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Free zones sector on recovery path after lockdown — investors association

By Bahaa Al Deen Al Nawas - Jul 11,2020 - Last updated at Jul 11,2020

In June of 2020, vehicles cleared for entry to the local market recorded around 40 per cent increase compared with June of 2019, according to the Jordanian Free Zones Investors Association (File photo)

AMMAN — While the coronavirus crisis has hit many sectors, which still struggle to recover from the impact of business closures during the lockdown, an official at the free zones sector reported “good recovery” as it picked-up after the government’s ease of lockdown measures. 

“The situation is excellent, and we were surprised to see such a quick recovery, sales and figures in the local market are really good, as well as exportation,” President of the Jordanian Free Zones Investors Association (JFZIA) Mohammaed Bostanji told The Jordan Times on Saturday over the phone.

From June 1 to June 30, Bostanji said the figures regarding cleared vehicles into the local market were “surprisingly good”, but he could not divulge exact numbers as calculations are still in progress.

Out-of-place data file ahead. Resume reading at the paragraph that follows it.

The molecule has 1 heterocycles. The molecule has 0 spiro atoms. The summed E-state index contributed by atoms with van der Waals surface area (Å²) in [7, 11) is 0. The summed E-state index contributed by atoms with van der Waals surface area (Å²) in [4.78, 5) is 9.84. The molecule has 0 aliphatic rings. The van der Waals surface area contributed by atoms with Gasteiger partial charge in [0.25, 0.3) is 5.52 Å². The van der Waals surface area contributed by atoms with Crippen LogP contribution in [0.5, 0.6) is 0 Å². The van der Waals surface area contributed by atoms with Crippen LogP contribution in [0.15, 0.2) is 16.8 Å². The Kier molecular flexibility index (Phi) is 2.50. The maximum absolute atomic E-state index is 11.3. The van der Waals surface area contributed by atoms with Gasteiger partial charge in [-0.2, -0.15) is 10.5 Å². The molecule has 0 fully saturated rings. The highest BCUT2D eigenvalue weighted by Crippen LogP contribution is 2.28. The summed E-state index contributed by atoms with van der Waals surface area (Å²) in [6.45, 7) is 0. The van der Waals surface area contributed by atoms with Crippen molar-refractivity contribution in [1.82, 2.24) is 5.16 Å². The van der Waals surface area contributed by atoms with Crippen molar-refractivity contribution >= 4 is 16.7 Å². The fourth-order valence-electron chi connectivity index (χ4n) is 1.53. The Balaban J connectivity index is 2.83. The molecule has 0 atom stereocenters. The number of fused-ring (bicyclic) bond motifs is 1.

Nonetheless, Bostanji said in June of 2020, vehicles cleared for entry to the local market recorded around 40 per cent increase compared with June of 2019, while export figures are similar in the same comparison period.

He attributed the recovery to the government’s executive bundles launched starting from October last year, noting that the exemptions announced at the time have reflected on all types of vehicles: Fuel, diesel, hybrid and electric. 

Moreover, Bostanji said that after the opening of economic sectors, free zones have "performed better" than the period from January 1 to mid-March when the crisis and lockdown measures started. 

During a panel discussion the government held at the end of November to announce the second bundle of the government's comprehensive plan to stimulate the economy, Finance Minister Mohamad Al-Ississ announced that the government had lowered taxes on electric vehicles.

As for the weight tax, Al-Ississ at the time said that it was previously based on the vehicle's weight alone, which was "unjust", as someone buying an old model would have to pay the same taxes as someone buying a new model with the same weight.

Thus, the government abolished the weight tax and replaced it with a separate 4 per cent tax imposed on the estimated value of the vehicle.


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